The study was observational and offered up this association: People who ate less than 5 percent of their total daily calories at breakfast, based on their answers on a questionnaire about their eating habits, were more likely to show signs of early atherosclerosis. Atherosclerosis is a buildup of fats, cholesterol and other substances in artery walls that can restrict blood flow.
Some outlets used appropriate language in their headlines:
Others took license and turned the finding into a recommendation for their readers:
How a Healthy Breakfast Could Curb Heart Trouble (Consumer Reports)
And yet, none of the articles we looked at asked a question that nutrition experts say is key: What did the participants eat?
“The biggest bee in my bonnet: There is no such thing as breakfast,” says Yoni Freedhoff, MD, a nutrition and weight management expert at the University of Ottawa and a HealthNewsReview.org contributor. When researchers (and journalists) use the word, he says, “They’re saying a bowl of Froot Loops is the same as a summer vegetable omelet. Both might be 400 calories of breakfast, but they make the conclusions totally meaningless.”
In addition, Freedhoff says, “The researchers were not controlling for what people were eating.”
In other words, if you want to accurately assess whether skipping the morning meal is linked to a health outcome, you would want everyone in the study to eat a similar diet, or be matched up by how similar their diets were. As much as possible, you would try to isolate the skipped meal as the only condition that varies among study groups.
So the study quality leaves plenty to be desired, but it still earned news coverage.
“This message about breakfast seems to get covered from one angle,” says Allison Dostal Webster, PhD, a dietitian and nutrition researcher at the University of Minnesota and a HealthNewsReview.org contributor. The angle — eating breakfast is good for you — seems irresistible to news outlets seeking wellness topics. “It’s frustrating to me because I know it’s not the whole story.”
To their credit, most news outlets pointed out that this was an association study and couldn’t prove cause and effect. For more on why this matters, see Observational studies: Does the language fit the evidence? Association vs. causation.
But some ended up pulling their punches with expert comments that overreached.
The Reuters Health story started off strong by noting that the study was not designed to “prove that skipping breakfast directly causes heart problems.” It also offered up an alternative explanation: “…some people may have been skipping breakfast because they were obese and were trying to lose weight or improve other risk factors for heart disease…”
In a subsequent paragraph, however, the story practically erased its own caveat by using this quote from the author of an accompanying editorial in the same issue of the Journal of the American College of Cardiology: “Indeed, these studies have proved the age old concept that breakfast is the most important meal of the day.”
Actually, no. It doesn’t prove anything.
Likewise, the Consumer Reports story gives readers similar whiplash in a single paragraph with the help of a quote from the study’s senior author:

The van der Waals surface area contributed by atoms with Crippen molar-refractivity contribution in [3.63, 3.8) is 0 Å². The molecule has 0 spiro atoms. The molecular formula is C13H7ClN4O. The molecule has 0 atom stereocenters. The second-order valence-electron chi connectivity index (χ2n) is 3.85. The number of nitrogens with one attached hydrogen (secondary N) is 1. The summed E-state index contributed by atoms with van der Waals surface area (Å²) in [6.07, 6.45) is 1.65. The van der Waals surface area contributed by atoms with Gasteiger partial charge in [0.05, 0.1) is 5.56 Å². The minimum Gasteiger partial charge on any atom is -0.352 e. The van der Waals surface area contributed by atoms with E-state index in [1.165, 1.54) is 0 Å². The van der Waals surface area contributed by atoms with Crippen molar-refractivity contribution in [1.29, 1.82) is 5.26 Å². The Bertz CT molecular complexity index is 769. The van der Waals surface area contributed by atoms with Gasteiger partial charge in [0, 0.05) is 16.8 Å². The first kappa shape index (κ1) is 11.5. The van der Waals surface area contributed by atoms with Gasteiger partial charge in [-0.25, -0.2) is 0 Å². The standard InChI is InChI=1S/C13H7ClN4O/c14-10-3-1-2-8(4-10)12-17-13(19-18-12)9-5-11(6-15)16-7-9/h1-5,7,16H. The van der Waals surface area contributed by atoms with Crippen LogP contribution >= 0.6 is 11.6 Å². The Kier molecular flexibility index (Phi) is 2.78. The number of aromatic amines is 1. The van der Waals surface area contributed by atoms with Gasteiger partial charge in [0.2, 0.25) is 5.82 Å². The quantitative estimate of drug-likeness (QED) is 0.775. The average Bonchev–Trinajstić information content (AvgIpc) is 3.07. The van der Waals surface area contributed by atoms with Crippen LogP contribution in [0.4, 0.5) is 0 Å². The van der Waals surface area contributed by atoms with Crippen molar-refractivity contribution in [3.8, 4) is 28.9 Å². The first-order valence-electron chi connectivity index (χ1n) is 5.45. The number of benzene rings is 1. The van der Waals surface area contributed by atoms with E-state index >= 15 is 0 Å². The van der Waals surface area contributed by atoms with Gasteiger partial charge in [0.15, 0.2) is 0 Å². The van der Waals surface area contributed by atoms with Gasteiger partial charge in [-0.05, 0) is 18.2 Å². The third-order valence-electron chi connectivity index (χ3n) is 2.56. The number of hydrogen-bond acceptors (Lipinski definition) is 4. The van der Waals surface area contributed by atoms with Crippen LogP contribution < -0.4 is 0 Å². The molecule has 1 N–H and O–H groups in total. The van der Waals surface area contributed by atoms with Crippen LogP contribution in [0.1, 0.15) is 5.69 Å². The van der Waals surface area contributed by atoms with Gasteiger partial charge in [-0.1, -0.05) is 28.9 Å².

And though this study can’t directly prove cause and effect, the takeaway message on the importance of a healthy breakfast is clear. “If you introduce a good quality breakfast into your diet, it will probably help correct unhealthy behaviors later in the day,” Peñalvo says. “It’s a simple change that has the potential to change a whole lifestyle.”
No, again. The study didn’t measure the effect of eating breakfast on healthy behaviors.
Just because an expert source says it, doesn’t make it true. And the expert sources quoted here were either authors of the study or of the editorial, who presumably have a vested interest in publicizing their work. None of the four news reports we read quoted independent sources with regard to the study findings. (Reuters Health and Consumer Reports did quote nutritionists about healthy breakfast tips.)
The people who skipped breakfast also had a bunch of other unhealthy habits — their diets were nutritionally poorer, they drank more alcohol, and they were more likely to be smokers than the breakfast eaters.
“Some reporters did a pretty good job pointing out that the breakfast skippers had other unhealthy behaviors,” Webster says. And while the study controlled for some of these, “there may still be residual confounding factors,” she says, meaning there might be other factors that researchers didn’t measure and thus didn’t account for, such as physical activity levels or sleep quality.
Several news stories included the fact that only 3 percent of participants fell into the breakfast-skipping category. But only the Forbes story called this out as a limitation.
“It makes the margin of error wider,” says Webster.
Not only did Forbes call out a limitation others missed, it also left readers with a takeaway appropriate to the evidence presented.
So if you currently eat a fairly healthy breakfast, continue on. Those who skip it and are healthy in general may be OK to continue if it works for them. Do what feels right for your body.